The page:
Top terminology databases for translation
You know that feeling. You have so many links to glossaries and dictionaries that you forget what you have actually saved. Your best bet is to first open the terminology bases that will save you a lot of research time.
One thing that you should remember is that there are a lot of experts and linguists behind each termbase. They have done extensive research and validation of terms, so you know that the term you are using is very reliable. And they always welcome your feedback in case you have comments or suggestions.
Termbases that are subject-specific also include other subject fields, so you can’t dismiss them. For example, if you search for “bargaining power” in FAOTerm, you will find the term, even if it’s not exactly referred to agriculture.
IATE. I must confess IATE is on my top, top list, especially since they have an add-on that you can download to make quick searches.
UNTERM. Working for an international organization, I must say that we are very strict with terminology, so if we don’t have a term in our termbase, we always go to UNTERM. And so should you!
TermiumPlus. I know this is mostly limited to English, French and Spanish, but if you use those languages this is a great termbase.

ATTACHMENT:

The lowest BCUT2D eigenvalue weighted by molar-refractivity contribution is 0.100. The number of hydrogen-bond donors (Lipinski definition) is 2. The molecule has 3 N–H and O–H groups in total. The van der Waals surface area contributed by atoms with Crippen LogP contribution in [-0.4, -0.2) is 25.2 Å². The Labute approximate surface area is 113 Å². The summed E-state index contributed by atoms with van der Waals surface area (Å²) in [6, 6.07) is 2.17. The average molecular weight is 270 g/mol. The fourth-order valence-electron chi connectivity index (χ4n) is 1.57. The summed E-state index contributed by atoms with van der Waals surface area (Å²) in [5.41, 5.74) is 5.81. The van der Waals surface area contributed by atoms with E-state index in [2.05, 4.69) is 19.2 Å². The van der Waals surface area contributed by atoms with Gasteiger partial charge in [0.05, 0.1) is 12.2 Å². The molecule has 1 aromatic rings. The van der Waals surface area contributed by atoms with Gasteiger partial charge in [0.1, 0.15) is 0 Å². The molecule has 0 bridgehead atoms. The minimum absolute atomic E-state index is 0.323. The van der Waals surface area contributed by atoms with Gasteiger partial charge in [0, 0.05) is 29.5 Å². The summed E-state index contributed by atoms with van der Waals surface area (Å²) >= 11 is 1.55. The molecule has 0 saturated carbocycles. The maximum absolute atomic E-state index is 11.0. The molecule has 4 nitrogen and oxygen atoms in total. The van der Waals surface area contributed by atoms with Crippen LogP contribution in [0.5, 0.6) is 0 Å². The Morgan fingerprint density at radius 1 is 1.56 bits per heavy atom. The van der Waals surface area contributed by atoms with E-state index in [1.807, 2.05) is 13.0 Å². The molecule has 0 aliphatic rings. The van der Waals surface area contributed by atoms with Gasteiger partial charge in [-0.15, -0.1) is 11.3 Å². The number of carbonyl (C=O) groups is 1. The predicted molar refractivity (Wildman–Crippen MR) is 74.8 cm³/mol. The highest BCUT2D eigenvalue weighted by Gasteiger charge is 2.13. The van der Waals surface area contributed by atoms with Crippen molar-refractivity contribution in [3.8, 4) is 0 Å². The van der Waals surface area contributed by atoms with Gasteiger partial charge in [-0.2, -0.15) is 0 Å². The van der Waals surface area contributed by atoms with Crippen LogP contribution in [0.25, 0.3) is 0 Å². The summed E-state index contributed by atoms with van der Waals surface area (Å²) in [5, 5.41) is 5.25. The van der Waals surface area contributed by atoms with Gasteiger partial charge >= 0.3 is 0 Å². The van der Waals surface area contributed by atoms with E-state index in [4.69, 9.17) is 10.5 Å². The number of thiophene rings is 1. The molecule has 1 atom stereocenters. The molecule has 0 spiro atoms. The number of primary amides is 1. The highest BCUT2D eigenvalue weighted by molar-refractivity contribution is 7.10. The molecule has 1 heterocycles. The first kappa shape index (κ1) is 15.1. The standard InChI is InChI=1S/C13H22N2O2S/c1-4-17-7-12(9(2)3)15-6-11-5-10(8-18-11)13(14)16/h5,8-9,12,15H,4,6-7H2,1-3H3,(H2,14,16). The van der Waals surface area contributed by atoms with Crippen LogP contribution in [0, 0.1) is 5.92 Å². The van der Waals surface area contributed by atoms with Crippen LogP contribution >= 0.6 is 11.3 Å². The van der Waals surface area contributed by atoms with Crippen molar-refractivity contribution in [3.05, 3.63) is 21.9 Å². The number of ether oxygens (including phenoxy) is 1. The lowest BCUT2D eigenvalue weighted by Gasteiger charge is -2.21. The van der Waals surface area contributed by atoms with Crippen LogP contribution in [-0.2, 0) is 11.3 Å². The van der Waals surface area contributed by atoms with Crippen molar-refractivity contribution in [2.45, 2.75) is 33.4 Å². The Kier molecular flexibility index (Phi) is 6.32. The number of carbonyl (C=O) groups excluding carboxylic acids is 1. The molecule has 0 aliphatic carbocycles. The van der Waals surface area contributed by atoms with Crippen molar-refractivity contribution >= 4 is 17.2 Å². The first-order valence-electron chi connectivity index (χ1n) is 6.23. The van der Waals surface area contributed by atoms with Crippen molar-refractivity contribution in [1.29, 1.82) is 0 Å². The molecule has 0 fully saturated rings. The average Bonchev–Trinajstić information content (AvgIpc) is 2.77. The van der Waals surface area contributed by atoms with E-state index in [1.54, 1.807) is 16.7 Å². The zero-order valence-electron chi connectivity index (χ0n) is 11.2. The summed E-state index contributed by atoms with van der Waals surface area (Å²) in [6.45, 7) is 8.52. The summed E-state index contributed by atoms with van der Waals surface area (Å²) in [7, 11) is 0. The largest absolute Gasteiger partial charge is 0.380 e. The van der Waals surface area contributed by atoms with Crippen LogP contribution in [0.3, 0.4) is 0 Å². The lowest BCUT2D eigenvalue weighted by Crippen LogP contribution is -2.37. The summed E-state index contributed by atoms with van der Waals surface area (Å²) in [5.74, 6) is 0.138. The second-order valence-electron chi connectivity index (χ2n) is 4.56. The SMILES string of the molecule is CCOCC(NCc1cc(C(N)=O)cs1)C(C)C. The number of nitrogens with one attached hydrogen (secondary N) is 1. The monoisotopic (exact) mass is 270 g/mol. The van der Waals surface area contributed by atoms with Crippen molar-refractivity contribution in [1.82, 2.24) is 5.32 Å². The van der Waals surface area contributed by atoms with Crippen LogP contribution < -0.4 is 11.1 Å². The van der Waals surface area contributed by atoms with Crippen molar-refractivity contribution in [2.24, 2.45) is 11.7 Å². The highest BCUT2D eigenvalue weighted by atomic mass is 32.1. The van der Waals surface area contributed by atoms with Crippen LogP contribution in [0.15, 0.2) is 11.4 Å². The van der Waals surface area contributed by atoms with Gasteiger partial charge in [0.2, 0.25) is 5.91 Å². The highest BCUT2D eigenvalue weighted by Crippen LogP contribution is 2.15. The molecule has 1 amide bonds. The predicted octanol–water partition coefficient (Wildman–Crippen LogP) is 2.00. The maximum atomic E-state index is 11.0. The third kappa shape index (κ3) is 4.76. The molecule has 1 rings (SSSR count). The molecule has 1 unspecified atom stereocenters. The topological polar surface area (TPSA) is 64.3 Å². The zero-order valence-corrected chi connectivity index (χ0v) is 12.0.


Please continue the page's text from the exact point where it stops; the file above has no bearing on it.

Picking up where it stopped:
ILOTerm. It requests a login when you visit, but you only need to type “guest” in the username (with no password) and it will let you get in. I think you will thank me for this! Pick your language pair first and go to Advanced Search. Make sure you have picked the option ILO Termbase.
GATT termbase. World Trade Organization termbase in SDL Trados. If you are like me and love playing with termbases, this is a great place to go to. I know, I know, again, this is only English, French, and Spanish, but if you use these languages, this database is a perfect place to see how a termbase works.
UNESCOTERM. Try this to test it: click on “Expert Mode”; choose your language pair, pick “Administrative and Financial Terms” in the drop-down menu. Type “insurance” (or any term you are curious about). You can also choose to show definitions, remarks, and sources.
Others by subject:
An additional tip: Download a free add-on in your favorite browser to save all the links you will use and open them with just one click, such as “Snap links” for Firefox or “Linky Extension” for Chrome. There are many to choose from! Also remember that most termbases can be personalized, so make sure you go to the settings and pick your language pair. It will save you a lot of time.
Not happy with my list? I know you have specific needs. You can always check TermCoord’s list for more terminology database. The ones I provide here are the ones I use most of the time, but I am sure you could add more. Want me to add your favorite? Send me a note in Contact Me.
Lastly, make sure you read my post on Tackling Terminology in a New Field for extra tips.
There’s always something almost romantic when opening a well-structured termbase. It makes me smile and breathe a sigh of relief. Happy searching!